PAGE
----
Sum-it Card Game is an educational game designed by Norman D. Vine and published by Sum-It Card Game Ltd., Leeds (UK), c.1935. Norman D. Vine was later to become the Lord Mayor of Leeds.
The first aeroplane flight over Mount Everest was in 1933 and this is what is depicted on the box and early backs of the cards.
It seems highly likely that the game was named after this feat so maybe it was first published in around 1933 or 1934.
Above: the title card describes the game as “interesting, exciting and educational”. The ‘Master’ card is a sort of wild card which can be used as any value.
The image of a bi-plane flying over high mountains evokes the sense of awe and wonder associated with adventure, maybe reminiscent of the 1933 British Mount Everest expedition.
Above: ‘Sum-it’ published by Sum-It Card Games Ltd., c.1935.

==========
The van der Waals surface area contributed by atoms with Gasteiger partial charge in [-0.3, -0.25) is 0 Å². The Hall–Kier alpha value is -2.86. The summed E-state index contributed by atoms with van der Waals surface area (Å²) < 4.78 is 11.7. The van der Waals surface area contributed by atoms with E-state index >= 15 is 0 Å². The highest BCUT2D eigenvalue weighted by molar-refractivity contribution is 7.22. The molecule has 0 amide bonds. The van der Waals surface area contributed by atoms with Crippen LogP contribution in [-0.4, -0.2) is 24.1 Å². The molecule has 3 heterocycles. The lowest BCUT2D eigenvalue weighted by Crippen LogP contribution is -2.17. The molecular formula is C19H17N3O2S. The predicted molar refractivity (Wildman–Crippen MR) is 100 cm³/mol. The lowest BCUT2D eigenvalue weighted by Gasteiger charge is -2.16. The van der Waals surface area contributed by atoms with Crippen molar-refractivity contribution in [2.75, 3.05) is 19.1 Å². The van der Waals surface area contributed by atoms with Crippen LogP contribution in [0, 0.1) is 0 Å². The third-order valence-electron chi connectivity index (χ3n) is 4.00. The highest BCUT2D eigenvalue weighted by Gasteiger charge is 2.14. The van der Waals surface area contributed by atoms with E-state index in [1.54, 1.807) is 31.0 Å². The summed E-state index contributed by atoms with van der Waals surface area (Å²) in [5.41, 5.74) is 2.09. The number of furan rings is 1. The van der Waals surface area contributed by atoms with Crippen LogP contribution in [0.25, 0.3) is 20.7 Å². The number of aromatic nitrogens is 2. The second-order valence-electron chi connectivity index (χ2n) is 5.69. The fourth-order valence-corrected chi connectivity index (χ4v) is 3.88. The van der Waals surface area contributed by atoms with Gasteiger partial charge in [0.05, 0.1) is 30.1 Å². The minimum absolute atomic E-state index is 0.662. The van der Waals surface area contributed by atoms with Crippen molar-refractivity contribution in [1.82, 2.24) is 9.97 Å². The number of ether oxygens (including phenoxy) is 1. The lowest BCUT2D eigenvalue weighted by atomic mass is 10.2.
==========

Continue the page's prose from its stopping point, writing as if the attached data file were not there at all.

The game has 60 cards. Fifty-two cards represent different amounts of money.
Eight cards are called ‘sum cards’ and represent a total sum of money.
The object of the game is to gain seven cards which total one of the amounts on a sum card.
This version uses the old pre-decimal currency system of pounds, shillings and pence.
Later versions used decimal currency or a mixture of the two.
The scoring is based on a penalty system.
The winner of each round incurs no penalty but the other players must sum the penalty scores on each card (the smaller red figures) in their hands.
The game has been published in hard or soft boxes and with red or blue backs.
Above: double packs of ‘Sum-it’ contain one blue backed pack and one red backed with the same blue rules book. Image courtesy Rex Pitts.